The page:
Sometimes I lay awake at night and ponder this very same question…

“Harry Potter and the Deathly Hallows” teaser trailer hits the net.

Update: Looks like the original video source has been yanked so I found another one. Quality is a bit grainy, but it works.

And, well, it doesn’t show a whole lot. Which is why it’s a teaser, but it’ll still whet the appetite a bit:

It’s really going to be rough knowing this one ends on a cliff-hanger, but I’m glad to see they’re devoting two movies to the story.

The latest trailer for “Harry Potter and the Half-Blood Prince” gets the blood pumping.

I loved the books and I’ve thought the movies have been about as good as they can be considering the amount of material they have to trim down. The next installment looks like it will not disappoint either:

Definitely looking forward to July 17th. I never managed to catch the last film while it was in theaters so I’ll be making a point of it this time.

You can watch the trailer in high-def over on Apple’s site.

Trailer for “Harry Potter and the Half-Blood Prince” hits the net.

Interesting trivia note about the child actor playing the part of Tom Riddle (a.k.a. Voldemort before he became a bad ass). His name is Hero Fiennes-Tiffin and he’s the nephew of Ralph Fiennes who plays Voldemort proper. Anyway, he’s the new trailer:

This small trailer doesn’t do it justice. You can see it in high definition here.

Final “Harry Potter” film might actually be two films.

Rumor has it that Warner Bros. might break the final HP novel, Harry Potter and the Deathly Hallows, into two movies according to this article in The Mail:

The books got progressively longer – the first, the Philosopher’s Stone, had 223 pages while Deathly Hallows has 776 – and fans have complained chunks of later novels have been left out of films.

A film source said: “There’s so much to fit that the view is the last movie should be in two halves. There is a huge battle when Harry, played by Daniel Radcliffe, takes on Voldemort that needs to be done really well.”

And Ms Rowling points out on her website: “It is simply impossible to incorporate every storyline into a film under four hours long.”

At Warner Bros, who are rumoured to be thinking of Oscars and a big-name director such as Steven Spielberg for the final film, a spokesman said:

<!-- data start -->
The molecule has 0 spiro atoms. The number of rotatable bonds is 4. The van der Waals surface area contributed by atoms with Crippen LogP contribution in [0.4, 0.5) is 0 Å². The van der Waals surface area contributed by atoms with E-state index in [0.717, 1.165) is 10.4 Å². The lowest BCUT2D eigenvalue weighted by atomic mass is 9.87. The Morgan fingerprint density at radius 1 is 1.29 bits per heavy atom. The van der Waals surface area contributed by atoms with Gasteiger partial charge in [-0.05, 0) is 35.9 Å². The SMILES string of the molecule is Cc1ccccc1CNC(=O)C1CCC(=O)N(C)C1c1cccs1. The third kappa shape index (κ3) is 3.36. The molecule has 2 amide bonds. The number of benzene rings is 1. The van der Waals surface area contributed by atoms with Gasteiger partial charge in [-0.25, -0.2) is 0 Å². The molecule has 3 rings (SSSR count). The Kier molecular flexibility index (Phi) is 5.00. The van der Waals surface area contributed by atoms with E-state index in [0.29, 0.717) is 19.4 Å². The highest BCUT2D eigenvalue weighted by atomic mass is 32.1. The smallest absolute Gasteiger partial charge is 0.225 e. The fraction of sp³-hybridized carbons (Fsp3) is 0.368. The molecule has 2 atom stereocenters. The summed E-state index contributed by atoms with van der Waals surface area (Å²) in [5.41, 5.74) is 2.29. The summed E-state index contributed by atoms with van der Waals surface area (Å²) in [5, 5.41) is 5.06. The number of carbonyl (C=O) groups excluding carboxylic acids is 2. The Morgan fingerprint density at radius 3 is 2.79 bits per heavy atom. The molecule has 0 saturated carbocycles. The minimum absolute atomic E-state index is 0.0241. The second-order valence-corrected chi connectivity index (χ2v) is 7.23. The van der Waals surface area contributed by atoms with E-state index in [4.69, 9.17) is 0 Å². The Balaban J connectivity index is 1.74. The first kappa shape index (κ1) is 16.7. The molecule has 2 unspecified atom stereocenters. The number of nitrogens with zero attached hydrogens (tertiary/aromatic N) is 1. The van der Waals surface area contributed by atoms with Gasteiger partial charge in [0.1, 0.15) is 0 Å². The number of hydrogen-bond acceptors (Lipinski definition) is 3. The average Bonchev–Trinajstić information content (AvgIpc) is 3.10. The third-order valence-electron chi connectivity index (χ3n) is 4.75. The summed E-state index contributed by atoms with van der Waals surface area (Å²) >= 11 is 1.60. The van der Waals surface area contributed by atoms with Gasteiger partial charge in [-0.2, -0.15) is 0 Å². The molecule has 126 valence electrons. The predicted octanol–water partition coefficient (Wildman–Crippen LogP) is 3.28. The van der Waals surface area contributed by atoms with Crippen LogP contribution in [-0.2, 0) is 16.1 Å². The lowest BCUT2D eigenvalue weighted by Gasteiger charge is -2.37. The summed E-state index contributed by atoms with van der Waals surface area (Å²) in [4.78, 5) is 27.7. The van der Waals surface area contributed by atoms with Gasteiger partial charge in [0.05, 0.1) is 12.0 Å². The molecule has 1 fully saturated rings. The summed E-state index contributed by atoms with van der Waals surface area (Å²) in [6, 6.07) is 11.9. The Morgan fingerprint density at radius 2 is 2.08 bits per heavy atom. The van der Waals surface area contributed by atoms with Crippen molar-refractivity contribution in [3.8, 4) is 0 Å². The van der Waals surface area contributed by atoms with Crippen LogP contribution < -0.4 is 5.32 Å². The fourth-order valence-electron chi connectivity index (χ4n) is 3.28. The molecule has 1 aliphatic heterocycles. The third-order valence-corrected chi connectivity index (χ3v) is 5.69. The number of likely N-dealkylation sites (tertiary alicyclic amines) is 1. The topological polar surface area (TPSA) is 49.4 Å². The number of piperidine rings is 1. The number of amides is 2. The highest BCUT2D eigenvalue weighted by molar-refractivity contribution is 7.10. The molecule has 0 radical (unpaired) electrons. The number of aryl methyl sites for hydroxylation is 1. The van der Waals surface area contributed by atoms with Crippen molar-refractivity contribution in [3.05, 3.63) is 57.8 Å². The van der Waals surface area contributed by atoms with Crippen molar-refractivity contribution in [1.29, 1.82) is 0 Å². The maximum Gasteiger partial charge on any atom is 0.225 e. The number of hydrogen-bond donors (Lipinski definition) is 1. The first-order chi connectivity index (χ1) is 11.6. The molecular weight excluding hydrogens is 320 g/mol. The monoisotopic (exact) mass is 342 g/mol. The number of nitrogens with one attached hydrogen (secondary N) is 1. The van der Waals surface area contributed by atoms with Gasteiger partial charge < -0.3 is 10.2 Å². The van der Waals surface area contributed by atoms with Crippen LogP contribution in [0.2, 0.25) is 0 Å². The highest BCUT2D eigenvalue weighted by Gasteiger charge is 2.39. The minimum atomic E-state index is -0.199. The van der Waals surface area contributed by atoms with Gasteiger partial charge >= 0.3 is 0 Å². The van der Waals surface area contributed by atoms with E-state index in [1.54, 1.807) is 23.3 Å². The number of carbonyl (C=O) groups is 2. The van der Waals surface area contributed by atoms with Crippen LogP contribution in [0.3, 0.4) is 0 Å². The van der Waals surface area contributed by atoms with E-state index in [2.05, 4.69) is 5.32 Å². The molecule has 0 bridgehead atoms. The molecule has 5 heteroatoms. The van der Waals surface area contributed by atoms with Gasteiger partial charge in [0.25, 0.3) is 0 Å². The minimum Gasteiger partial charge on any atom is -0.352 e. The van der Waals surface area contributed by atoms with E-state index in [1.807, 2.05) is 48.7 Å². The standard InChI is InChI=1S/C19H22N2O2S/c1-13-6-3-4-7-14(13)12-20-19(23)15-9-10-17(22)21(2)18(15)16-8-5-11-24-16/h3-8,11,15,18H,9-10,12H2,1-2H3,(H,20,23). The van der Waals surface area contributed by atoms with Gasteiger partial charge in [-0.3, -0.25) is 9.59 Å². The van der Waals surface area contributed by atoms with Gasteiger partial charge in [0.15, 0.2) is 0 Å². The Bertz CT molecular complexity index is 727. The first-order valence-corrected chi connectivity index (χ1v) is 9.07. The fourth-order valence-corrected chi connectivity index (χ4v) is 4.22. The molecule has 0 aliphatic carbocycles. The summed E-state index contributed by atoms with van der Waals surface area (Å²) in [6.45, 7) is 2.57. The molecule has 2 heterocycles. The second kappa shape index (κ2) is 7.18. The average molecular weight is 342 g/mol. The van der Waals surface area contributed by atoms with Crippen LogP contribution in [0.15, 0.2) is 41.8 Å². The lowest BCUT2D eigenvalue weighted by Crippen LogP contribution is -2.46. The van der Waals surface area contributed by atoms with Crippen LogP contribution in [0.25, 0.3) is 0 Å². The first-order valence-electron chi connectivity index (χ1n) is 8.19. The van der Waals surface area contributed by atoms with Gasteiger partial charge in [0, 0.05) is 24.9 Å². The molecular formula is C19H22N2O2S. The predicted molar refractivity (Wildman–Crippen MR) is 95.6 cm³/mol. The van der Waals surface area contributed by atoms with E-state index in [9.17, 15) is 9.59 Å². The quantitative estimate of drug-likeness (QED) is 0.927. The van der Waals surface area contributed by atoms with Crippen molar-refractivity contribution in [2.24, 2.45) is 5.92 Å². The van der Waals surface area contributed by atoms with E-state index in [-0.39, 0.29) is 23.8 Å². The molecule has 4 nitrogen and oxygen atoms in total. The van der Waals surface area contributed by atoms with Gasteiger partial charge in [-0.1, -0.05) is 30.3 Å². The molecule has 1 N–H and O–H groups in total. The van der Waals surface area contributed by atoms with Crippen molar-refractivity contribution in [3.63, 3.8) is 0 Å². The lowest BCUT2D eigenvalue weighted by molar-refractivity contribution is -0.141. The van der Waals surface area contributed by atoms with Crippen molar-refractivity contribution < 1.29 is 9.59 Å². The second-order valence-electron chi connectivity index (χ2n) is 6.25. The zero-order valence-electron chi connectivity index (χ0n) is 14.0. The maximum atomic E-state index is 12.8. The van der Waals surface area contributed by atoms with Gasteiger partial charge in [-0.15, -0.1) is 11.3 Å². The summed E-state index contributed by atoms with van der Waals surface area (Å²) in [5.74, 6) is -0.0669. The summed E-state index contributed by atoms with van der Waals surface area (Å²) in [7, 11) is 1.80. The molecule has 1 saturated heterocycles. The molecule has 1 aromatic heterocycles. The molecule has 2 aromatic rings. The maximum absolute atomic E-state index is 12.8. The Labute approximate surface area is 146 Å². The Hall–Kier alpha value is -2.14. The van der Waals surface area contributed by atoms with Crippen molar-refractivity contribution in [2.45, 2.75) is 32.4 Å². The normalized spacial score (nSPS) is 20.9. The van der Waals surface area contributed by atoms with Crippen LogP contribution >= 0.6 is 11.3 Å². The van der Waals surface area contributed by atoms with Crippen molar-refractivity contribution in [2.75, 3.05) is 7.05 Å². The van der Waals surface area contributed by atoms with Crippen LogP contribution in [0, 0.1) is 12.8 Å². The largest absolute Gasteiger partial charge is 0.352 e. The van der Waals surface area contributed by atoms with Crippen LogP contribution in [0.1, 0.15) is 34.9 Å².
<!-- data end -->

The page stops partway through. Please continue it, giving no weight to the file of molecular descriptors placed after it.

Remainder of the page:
“People are discussing all possibilities.”

I’d be up for a two-parter finale, though I don’t know if Spielberg would be my first choice for directing it. Much more interesting would be director Guillermo del Toro, who was originally picked to direct The Prisoner of Azkaban (Alfonso Cuarόn ended up directing it instead), who has said that he’d love to be able to direct the final Potter story:

“I’m definitely interested,” he insisted, “now that the movies have grown darker. They have a contrast between the gloomy existence of the kid and the world he’s exposed to. They have evolved into a really nice universe.”

At one time, Del Toro’s name was mentioned to direct the third film, The Prisoner of Azkaban, which ultimately went to his good friend Alfonso Cuarόn and is still generally recognized as tops amongst critics and adults. Back in October, he informed MTV Budapest that Deathly Hallows was more to his liking, saying “I’m up to be the one who kills twenty guys.” Well then, he gets my vote. Not only does the material play to del Toro’s strong suits, but he seems to have a genuine passion and festering vision for it.

“I got [’Deathly Hallows’] for my daughter and she was like ‘When are you going to give it to me?’” he smiled. “I read it and I was very moved by the ending. It ends very much like a Dickens novel.”

Now that sounds like someone with a real interest in directing the film and he’s certainly capable of handling the darker tone of the story.

It’s 2 A.M. and I’ve finished the last Harry Potter book.

It was excellent, but then I expected as much.

Now for some much needed sleep.

Please, no “Harry Potter and the Deathly Hallows” spoilers.